PASSING NOTION: THE EXPERIENCE OF FOUR TRANS IDENTIFIED STUDENTS AND THE VIOLENCE OF ASSIMILATION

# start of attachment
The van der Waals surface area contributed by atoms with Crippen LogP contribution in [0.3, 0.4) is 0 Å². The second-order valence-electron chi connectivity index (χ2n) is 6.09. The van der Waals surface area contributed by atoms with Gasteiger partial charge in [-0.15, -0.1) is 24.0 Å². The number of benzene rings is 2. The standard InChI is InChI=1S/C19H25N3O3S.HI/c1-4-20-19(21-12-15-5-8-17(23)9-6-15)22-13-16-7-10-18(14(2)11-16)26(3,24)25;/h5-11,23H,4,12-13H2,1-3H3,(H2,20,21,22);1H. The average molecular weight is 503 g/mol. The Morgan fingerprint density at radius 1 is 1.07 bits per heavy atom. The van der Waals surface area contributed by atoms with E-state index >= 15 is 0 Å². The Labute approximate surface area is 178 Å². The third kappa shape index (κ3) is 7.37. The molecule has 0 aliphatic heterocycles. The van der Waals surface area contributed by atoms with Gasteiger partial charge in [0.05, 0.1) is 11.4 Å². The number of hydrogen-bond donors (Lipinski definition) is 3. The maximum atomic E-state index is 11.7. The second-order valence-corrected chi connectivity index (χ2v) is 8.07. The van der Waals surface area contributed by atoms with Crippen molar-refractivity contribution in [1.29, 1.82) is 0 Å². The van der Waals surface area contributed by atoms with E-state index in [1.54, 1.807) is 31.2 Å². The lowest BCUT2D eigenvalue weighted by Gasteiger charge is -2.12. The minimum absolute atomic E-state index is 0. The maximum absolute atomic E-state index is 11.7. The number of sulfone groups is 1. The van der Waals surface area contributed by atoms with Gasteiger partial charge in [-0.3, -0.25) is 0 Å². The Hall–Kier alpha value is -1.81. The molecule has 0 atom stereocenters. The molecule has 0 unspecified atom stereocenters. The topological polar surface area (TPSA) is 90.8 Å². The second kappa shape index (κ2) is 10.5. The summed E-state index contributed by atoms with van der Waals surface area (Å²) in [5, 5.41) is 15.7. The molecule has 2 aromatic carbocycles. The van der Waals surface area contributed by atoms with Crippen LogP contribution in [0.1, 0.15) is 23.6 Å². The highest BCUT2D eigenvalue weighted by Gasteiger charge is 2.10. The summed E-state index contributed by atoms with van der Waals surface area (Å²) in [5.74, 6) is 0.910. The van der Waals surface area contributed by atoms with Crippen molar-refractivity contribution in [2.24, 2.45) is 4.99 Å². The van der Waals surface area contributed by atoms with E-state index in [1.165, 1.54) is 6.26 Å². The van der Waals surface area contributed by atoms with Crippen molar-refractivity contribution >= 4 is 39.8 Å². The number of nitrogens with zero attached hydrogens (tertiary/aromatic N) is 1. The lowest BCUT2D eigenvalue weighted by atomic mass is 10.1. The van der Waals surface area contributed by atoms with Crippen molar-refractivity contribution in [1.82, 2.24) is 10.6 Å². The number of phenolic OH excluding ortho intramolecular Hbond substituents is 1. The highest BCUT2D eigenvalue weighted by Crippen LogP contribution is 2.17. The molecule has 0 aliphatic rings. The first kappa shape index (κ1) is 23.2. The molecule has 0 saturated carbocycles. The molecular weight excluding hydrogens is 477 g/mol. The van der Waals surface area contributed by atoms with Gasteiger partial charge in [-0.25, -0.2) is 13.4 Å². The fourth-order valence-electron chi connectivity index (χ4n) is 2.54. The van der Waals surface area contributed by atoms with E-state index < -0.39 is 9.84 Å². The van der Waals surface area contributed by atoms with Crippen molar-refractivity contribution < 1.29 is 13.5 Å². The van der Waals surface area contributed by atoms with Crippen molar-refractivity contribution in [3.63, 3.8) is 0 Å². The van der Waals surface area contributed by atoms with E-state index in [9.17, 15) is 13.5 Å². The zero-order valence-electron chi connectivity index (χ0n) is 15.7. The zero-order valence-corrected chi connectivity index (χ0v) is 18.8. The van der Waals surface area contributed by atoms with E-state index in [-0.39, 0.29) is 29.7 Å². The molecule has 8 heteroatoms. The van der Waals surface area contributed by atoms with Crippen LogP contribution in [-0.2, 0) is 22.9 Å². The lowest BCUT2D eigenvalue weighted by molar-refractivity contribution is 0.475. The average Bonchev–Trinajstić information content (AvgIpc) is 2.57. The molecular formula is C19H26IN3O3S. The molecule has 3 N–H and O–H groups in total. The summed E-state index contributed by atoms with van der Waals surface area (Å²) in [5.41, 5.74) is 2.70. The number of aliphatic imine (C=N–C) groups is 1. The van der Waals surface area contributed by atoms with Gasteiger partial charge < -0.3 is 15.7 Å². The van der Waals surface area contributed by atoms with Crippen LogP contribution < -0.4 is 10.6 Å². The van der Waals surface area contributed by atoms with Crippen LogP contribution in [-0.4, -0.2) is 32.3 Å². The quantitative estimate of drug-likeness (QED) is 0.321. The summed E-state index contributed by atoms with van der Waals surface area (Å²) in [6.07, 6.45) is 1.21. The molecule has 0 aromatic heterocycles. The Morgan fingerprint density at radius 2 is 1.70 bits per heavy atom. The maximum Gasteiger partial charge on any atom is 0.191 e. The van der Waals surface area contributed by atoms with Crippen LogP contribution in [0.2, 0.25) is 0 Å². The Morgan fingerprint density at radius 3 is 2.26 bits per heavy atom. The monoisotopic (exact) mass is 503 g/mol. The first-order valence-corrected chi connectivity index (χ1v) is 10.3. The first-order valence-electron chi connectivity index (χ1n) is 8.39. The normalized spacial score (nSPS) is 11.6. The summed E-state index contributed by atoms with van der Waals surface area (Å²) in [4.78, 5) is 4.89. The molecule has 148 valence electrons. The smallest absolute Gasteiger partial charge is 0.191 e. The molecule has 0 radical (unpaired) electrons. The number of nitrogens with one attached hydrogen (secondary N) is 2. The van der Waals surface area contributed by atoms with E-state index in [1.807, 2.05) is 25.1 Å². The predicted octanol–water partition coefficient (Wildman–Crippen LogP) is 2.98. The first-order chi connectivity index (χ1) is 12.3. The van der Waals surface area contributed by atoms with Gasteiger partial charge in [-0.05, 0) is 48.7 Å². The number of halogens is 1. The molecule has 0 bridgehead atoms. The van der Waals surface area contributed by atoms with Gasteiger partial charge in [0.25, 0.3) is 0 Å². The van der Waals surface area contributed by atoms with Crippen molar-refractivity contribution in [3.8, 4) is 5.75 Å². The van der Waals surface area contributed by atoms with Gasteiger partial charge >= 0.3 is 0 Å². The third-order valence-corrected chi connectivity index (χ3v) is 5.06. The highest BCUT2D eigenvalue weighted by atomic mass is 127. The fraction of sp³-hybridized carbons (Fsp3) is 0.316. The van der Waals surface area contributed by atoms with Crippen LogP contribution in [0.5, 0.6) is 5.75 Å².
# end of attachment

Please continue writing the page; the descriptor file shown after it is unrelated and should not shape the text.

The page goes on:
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Passing, as a concept, serves to put down members of a minority who do not fit a stereotype devised and perpetuated by the societal norms and majorities that exist around them. This hinging of humanity on abstract and superfluous ideologies passed down from bitter generation to bitter generation leads to astonishing levels of violence against transgender people. This work seeks to explore the college experience of four transgender students and alumni – two trans male identified students, one agender student, and one femme non-binary student – and their experiences with passing or not passing in different collegiate settings. Each person was interviewed, except the author who herein offers his own narrative, about their experiences in classrooms, religious settings, and organizations with regards to the pressure from others to pass in some way, shape, or form at Texas State University. Each of these students openly expressed a strong displeasure for the stress they felt to pass to be safe, even in actions as small as choosing a bathroom and other actions as large as standing up for themselves or others. These experiences are not, unfortunately, unique to these four students or to this campus – they are regular occurrences in the lives of transgender people, and it is high time for these experiences to be a thing of the past. That starts with aggressively and actively opposing the concept of passing and the violence of assimilation.